The soothing voice of G Venugopal has always mesmerised Malayali music lovers. His songs that often reflected love and pathos never failed to touch the hearts. It is no big surprise that his son, Aravind Venugopal, who grew up listening to his father’s iconic songs, embraced the world of music. Interestingly, father and son belongs to two different eras and their styles too represent the changing trends in music. Venugopal and Aravind, in a candid chat with Manorama Online, speak about their unique interests and recall their fabulous journey in the Malayalam music industry.
The song ‘Etho Varmukilin’ from ‘Pookkalam Varavayi’ became the lullaby that put thousands of children to slumber. It was the first song that Venugopal had sung for veteran composer Ouseppachan. The beautiful lines of the song that are filled with love and kindness for a child were penned by Kaithapram Damodaran Namboothiri. Venugopal recalls that the song was recorded in 1991. Aravind wasn’t born then. “I still cherish those wonderful moments that I had enjoyed with the music composer and the lyricist,” says Venugopal.
Hridayam and Vineeth
“It was Vineethettan’s dream to release the songs of ‘Hridayam’ in cassettes. He and music composer Hesham had visited Istanbul for recording the instrument bits before the filming started. They saw a few cassette shops on the road sides there. It was at Istanbul that he got the idea to release the songs in cassettes. However, cassettes aren’t produced in India anymore. So, cassettes were imported from Japan,” says Aravind.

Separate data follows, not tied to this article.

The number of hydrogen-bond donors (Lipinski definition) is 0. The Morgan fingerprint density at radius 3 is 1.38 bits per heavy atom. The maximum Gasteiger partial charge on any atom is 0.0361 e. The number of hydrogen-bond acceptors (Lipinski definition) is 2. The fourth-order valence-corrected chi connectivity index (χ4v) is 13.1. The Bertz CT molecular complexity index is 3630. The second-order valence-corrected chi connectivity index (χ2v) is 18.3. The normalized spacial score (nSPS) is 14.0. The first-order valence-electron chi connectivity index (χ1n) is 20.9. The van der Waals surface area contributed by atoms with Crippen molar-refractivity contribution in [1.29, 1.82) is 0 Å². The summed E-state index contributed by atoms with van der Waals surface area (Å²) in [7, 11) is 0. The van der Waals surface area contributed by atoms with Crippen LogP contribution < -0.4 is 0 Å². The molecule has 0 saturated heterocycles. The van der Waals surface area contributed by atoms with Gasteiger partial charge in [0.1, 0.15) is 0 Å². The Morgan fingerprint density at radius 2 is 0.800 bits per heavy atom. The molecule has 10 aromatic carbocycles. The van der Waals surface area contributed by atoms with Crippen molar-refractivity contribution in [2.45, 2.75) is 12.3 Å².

Aravind has no qualms in saying that he is in awe of Vineeth Sreenivasan’s amazing personality. So, it was easier working with him. It was Vineeth’s idea that Aravind should sing the song ‘Nagumo’ for Hridayam. “The filming began in 2020 January. We were half way through when the pandemic broke out. All of us got stuck at homes for the next eight months. During that time, I did lots of cover versions of old songs. I used to send those songs to Vineethettan. He listened to my voice through those cover versions. That is how I got the chance to sing ‘Nagumo’,” notes the youngster.
Meanwhile, Venugopal says that in the olden days, everyone including the composer, lyricist, singers and the orchestra would sit together to practise the song before recording. “Everyone would pray to get the song done in just one take. It was a divine moment. Now, when I listen to old songs, I can easily understand the small mistakes. However, it wasn’t possible then to rectify them by doing multiple takes. Now, there is no such problem. Technology can rectify the mistakes that you make while singing,” says Venugopal.
“My earliest memories were of my father not being at home most of the time. He was always busy with recordings and stage shows. I could meet him only rarely. But, I was never upset about it as I got used to that kind of life. I believed that it was like that at everyone’s home,” recalls Aravind with a smile.
Venugopal remembers how his son would fall sick whenever he planned a concert trip. “Rashmi used to say that it was because of a certain sense of insecurity on seeing me leave. Since he couldn’t express his feelings; it reflected in his health. But, Rashmi wouldn’t allow me to drop my travel plans. She gave me courage and support, promising to take care of him. The compromises and hardships suffered by Rashmi had laid the foundation for all my good songs,” says Venugopal.